Bram Ruiter’s review published on Letterboxd :
Fourth viewing. This time in 4:3 and black and white, because I wondered what taking away colour and the wide frame would do to the splendour of the film. I know, pure heresy, but humour me for a bit here.
My reasoning behind this altered viewing began as a study of Malick’s use of light and movement. This morning I watched most of it with the sound off to be more aware of the editing, how the images flow. And I wondered by cranking up the contrast and dialling down the colours, how Malick’s shadowplay would turn up. Except I got to experience the film in a whole new way.
What resulted was a much more claustrophobic and bleak experience. It would’ve been interesting to widen the frame and slowly introduce colour around the Natalie Portman scenes, but everything before that felt aptly cramped and desaturated. Especially the party scene up in the tower benefitted a lot from this effect. The woman crawling over the floor, the comfetti on the floor now just white blots of a party that once was and is somehow still going. Even Malick’s tendency to “torpedo” the scenes had more impact with a smaller frame: Bale’s space was constantly invaded by outsiders, pushing him to the fringes in the intended aspect ratio, but now cut him off in weird ways that felt intrusive. The mansion party specifically was a great example of this “torpedoing”, where the tiny frame was exhaustingly cluttered.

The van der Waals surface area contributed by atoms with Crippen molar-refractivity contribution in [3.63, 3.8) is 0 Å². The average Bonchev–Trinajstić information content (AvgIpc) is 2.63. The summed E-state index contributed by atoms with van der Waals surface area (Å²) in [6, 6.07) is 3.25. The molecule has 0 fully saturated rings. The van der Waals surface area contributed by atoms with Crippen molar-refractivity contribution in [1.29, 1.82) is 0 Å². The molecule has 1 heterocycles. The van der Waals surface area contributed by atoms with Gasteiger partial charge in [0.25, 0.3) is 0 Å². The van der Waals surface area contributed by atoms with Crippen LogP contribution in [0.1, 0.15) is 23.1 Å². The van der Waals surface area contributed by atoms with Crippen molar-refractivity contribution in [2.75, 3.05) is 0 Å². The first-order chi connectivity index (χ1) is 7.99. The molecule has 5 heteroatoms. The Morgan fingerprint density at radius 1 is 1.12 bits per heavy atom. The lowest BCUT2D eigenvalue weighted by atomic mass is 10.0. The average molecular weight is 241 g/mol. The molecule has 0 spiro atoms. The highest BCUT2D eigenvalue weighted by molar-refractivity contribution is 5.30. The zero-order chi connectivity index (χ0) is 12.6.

I wouldn’t use these effects on all of Malick’s films, but removing the BEAUTY of Chivo’s imagery felt appropriate for this one, even if it wasn’t intended to be viewed in this way.